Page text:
Book Launch: Nomad Girl by Kanakiya Myra Ah Chee on 27 November at 2pm
AIATSIS and Red Kangaroo Books are delighted to be hosting Kanakiya Myra Ah Chee to celebrate the release of her memoir Nomad Girl at Red Kangaroo Books.
Saturday, 27 November at 2pm
The book will be available for purchase and the author will be available to answer your questions and to sign copies of her book. Refreshments will be served.
For more information, please contact our team at Red Kangaroo Books on 08 8953 2137 or email us at email@example.com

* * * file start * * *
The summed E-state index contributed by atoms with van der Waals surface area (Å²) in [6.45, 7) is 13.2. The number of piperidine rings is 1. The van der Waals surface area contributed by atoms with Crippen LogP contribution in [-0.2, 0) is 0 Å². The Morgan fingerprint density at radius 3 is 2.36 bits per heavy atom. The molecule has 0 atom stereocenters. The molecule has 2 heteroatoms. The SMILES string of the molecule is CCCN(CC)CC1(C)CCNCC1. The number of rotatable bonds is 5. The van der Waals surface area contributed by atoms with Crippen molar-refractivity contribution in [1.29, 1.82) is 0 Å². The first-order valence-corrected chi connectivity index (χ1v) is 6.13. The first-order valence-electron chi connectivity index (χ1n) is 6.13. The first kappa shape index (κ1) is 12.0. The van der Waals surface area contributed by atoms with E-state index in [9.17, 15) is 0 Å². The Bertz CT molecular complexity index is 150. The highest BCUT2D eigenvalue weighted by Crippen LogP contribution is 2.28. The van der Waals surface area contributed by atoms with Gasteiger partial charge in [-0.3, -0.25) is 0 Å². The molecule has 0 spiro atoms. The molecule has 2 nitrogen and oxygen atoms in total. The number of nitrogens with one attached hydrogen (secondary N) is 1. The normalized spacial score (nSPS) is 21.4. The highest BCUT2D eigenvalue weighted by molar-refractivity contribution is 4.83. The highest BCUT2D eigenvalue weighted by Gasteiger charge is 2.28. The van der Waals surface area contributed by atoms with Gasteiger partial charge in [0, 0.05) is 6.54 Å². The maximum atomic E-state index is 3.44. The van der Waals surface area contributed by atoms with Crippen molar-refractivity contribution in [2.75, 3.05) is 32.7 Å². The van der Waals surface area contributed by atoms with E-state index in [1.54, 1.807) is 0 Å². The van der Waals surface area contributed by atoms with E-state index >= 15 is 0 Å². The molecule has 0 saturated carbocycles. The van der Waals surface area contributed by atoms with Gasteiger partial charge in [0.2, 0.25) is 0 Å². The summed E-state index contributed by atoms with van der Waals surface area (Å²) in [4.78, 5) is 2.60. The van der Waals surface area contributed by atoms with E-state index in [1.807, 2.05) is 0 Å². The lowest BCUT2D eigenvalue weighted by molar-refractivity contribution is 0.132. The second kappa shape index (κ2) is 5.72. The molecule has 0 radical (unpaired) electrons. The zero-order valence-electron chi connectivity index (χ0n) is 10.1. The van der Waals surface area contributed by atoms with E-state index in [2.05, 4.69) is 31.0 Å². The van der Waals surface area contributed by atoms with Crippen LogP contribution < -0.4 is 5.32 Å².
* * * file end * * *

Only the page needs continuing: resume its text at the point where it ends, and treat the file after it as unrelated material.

‘Oodnadatta Country – I can still see it, in my mind’s eye, exactly as it was back in my time. The ‘There are so many stories to tell of my life, and sometimes I think they are not of importance, but they are, because often it is the little details that are the most important. I still remember every detail. [Like] Oodnadatta Country – I can still see it, in my mind’s eye, exactly as it was back in my time. The Country still calls me back to where I was born, a very exposed and stony land, but I still love it. That’s where my spirit is.’ Kanakiya Myra Ah Chee was born at Oodnadatta in remote South Australia in 1932. When her mother tragically died Myra was only eight. Her grieving father gathered up the remaining family and walked north – away from her childhood home. They spent years as nomads, travelling with the camels that were her father’s livelihood, up and down the Finke River. Her father sought work where and when he could, while he looked after his children, teaching them about the bush, their culture and life. It was a childhood of freedom, bush tucker, bush games, fires, stories at night and sleeping under the stars – at times idyllic but, at other times, terrifying and tragic. Myra’s father was a safe and reassuring presence, but when he decided education was the key to his children’s future, Myra’s life was changed forever. ‘My family pulled all their strengths together from the bush life and from school education. We have shown how it is possible to be successful in life, bringing both sides of our cultures into line.’